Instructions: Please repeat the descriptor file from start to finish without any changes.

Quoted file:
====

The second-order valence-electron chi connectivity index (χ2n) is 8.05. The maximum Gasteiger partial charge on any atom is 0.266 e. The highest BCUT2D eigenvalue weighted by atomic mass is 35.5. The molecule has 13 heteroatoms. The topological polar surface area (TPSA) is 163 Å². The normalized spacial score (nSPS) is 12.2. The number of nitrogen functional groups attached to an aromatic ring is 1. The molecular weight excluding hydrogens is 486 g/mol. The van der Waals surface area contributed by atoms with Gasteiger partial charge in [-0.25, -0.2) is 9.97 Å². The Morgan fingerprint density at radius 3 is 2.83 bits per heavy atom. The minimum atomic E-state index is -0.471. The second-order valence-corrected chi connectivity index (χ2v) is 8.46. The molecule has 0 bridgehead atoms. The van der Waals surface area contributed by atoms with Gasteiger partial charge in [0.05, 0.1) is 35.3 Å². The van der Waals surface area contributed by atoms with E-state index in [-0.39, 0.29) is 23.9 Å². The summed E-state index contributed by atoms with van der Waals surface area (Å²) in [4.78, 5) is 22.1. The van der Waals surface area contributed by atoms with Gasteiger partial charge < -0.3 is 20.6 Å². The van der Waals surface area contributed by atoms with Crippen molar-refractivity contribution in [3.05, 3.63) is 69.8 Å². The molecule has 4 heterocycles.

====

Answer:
The second-order valence-electron chi connectivity index (χ2n) is 8.05. The maximum Gasteiger partial charge on any atom is 0.266 e. The highest BCUT2D eigenvalue weighted by atomic mass is 35.5. The molecule has 13 heteroatoms. The topological polar surface area (TPSA) is 163 Å². The normalized spacial score (nSPS) is 12.2. The number of nitrogen functional groups attached to an aromatic ring is 1. The molecular weight excluding hydrogens is 486 g/mol. The van der Waals surface area contributed by atoms with Gasteiger partial charge in [-0.25, -0.2) is 9.97 Å². The Morgan fingerprint density at radius 3 is 2.83 bits per heavy atom. The minimum atomic E-state index is -0.471. The second-order valence-corrected chi connectivity index (χ2v) is 8.46. The molecule has 0 bridgehead atoms. The van der Waals surface area contributed by atoms with Gasteiger partial charge in [0.05, 0.1) is 35.3 Å². The van der Waals surface area contributed by atoms with E-state index in [-0.39, 0.29) is 23.9 Å². The summed E-state index contributed by atoms with van der Waals surface area (Å²) in [4.78, 5) is 22.1. The van der Waals surface area contributed by atoms with Gasteiger partial charge < -0.3 is 20.6 Å². The van der Waals surface area contributed by atoms with Crippen molar-refractivity contribution in [3.05, 3.63) is 69.8 Å². The molecule has 4 heterocycles.